By the end of June, the Supreme Court struck down U.S. President Biden’s Student Debt Relief Plan. However, the Biden administration vowed to fight for the cancellation of student loans despite the decision.
Through U.S. President Joe Biden’s executive order named the HEROES Act, the federal government intended to provide up to $10,000 in Student Debt Relief Plan and up to $20,000 in Pell Grants for individuals who earn less than $125,000 per year.
According to Wulfsohn, the Student Debt Relief Plan canceled almost $430 billion in federal student loans which completely dissolved the balances of 20 million student borrowers. Furthermore, the average amount owed by the other 23 million student borrowers was decreased to $13,600 from $29,400.
In August 2022, Biden pushed for the Student Debt Relief Plan despite objections from the Republicans. The Biden administration accepted around 16 million applications for the Student Debt Relief Plan before the program was put on hold for judicial review.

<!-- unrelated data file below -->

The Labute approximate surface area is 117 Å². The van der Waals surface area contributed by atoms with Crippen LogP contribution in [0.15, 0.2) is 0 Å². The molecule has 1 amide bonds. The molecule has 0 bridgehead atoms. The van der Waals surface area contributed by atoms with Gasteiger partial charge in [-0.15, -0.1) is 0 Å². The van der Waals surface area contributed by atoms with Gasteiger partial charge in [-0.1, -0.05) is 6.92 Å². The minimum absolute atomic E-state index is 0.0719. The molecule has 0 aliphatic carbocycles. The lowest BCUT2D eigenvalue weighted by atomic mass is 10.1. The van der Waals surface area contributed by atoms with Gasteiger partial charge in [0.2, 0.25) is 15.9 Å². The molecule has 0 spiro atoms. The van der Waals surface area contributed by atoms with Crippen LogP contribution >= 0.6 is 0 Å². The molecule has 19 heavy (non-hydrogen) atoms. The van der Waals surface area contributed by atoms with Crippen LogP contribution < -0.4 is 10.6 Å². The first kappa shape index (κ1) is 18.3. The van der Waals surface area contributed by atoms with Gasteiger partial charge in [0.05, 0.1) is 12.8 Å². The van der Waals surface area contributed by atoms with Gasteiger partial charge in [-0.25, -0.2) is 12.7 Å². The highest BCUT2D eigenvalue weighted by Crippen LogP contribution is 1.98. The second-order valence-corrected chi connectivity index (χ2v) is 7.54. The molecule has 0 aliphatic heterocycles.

Oppositions Against the Student Debt Relief Plan
According to Samuels, Republicans argued that Biden did not have the authority to unilaterally cancel student loans. The Congressional Budget Office estimated that the Student Debt Relief Plan would cost taxpayers almost $400 billion which Republicans claimed would be unfair to students who paid through college, repaid loans, or those who never attended college.
Nonetheless, on June 30, the Supreme Court ruled in a 6-3 decision that the federal law does not authorize the Student Debt Relief Plan to forgive more than $430 billion in student loans. Supreme Court Chief Justice John Roberts also declared that they agree with the lawsuit filed by the Six States of Arizona, Arkansas, Nevada, New Mexico, Oklahoma, and Texas claiming that the Heroes Act does not authorize the Student Debt Relief Plan.